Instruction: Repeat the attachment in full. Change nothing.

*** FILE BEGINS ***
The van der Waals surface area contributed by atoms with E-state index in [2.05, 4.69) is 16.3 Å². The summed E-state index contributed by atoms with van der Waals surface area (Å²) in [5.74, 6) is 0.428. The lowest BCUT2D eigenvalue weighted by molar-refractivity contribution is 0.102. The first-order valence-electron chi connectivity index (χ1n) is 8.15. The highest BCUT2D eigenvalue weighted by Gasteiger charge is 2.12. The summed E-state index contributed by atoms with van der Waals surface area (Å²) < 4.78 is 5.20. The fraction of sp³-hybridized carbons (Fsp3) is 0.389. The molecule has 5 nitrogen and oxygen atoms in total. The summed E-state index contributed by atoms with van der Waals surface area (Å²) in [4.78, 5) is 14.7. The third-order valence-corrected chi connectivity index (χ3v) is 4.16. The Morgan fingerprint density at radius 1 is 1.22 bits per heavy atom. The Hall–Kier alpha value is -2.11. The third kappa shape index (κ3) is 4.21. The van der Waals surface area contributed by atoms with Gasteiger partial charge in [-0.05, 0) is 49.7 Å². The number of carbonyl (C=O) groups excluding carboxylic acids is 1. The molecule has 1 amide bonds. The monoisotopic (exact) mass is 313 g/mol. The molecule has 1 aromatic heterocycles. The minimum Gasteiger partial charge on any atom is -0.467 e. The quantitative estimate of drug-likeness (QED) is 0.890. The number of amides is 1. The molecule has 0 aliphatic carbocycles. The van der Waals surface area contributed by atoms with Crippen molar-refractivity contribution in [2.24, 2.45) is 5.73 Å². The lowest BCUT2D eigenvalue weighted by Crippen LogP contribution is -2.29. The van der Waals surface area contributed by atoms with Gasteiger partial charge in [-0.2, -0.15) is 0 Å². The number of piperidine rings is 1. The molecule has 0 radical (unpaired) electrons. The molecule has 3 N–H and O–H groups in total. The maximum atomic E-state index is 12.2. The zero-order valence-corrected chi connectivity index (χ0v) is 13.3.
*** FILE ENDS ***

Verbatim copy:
The van der Waals surface area contributed by atoms with E-state index in [2.05, 4.69) is 16.3 Å². The summed E-state index contributed by atoms with van der Waals surface area (Å²) in [5.74, 6) is 0.428. The lowest BCUT2D eigenvalue weighted by molar-refractivity contribution is 0.102. The first-order valence-electron chi connectivity index (χ1n) is 8.15. The highest BCUT2D eigenvalue weighted by Gasteiger charge is 2.12. The summed E-state index contributed by atoms with van der Waals surface area (Å²) < 4.78 is 5.20. The fraction of sp³-hybridized carbons (Fsp3) is 0.389. The molecule has 5 nitrogen and oxygen atoms in total. The summed E-state index contributed by atoms with van der Waals surface area (Å²) in [4.78, 5) is 14.7. The third-order valence-corrected chi connectivity index (χ3v) is 4.16. The Morgan fingerprint density at radius 1 is 1.22 bits per heavy atom. The Hall–Kier alpha value is -2.11. The third kappa shape index (κ3) is 4.21. The van der Waals surface area contributed by atoms with Gasteiger partial charge in [-0.05, 0) is 49.7 Å². The number of carbonyl (C=O) groups excluding carboxylic acids is 1. The molecule has 1 amide bonds. The monoisotopic (exact) mass is 313 g/mol. The molecule has 1 aromatic heterocycles. The minimum Gasteiger partial charge on any atom is -0.467 e. The quantitative estimate of drug-likeness (QED) is 0.890. The number of amides is 1. The molecule has 0 aliphatic carbocycles. The van der Waals surface area contributed by atoms with Crippen molar-refractivity contribution in [2.24, 2.45) is 5.73 Å². The lowest BCUT2D eigenvalue weighted by Crippen LogP contribution is -2.29. The van der Waals surface area contributed by atoms with Gasteiger partial charge in [-0.2, -0.15) is 0 Å². The number of piperidine rings is 1. The molecule has 0 radical (unpaired) electrons. The molecule has 3 N–H and O–H groups in total. The maximum atomic E-state index is 12.2. The zero-order valence-corrected chi connectivity index (χ0v) is 13.3.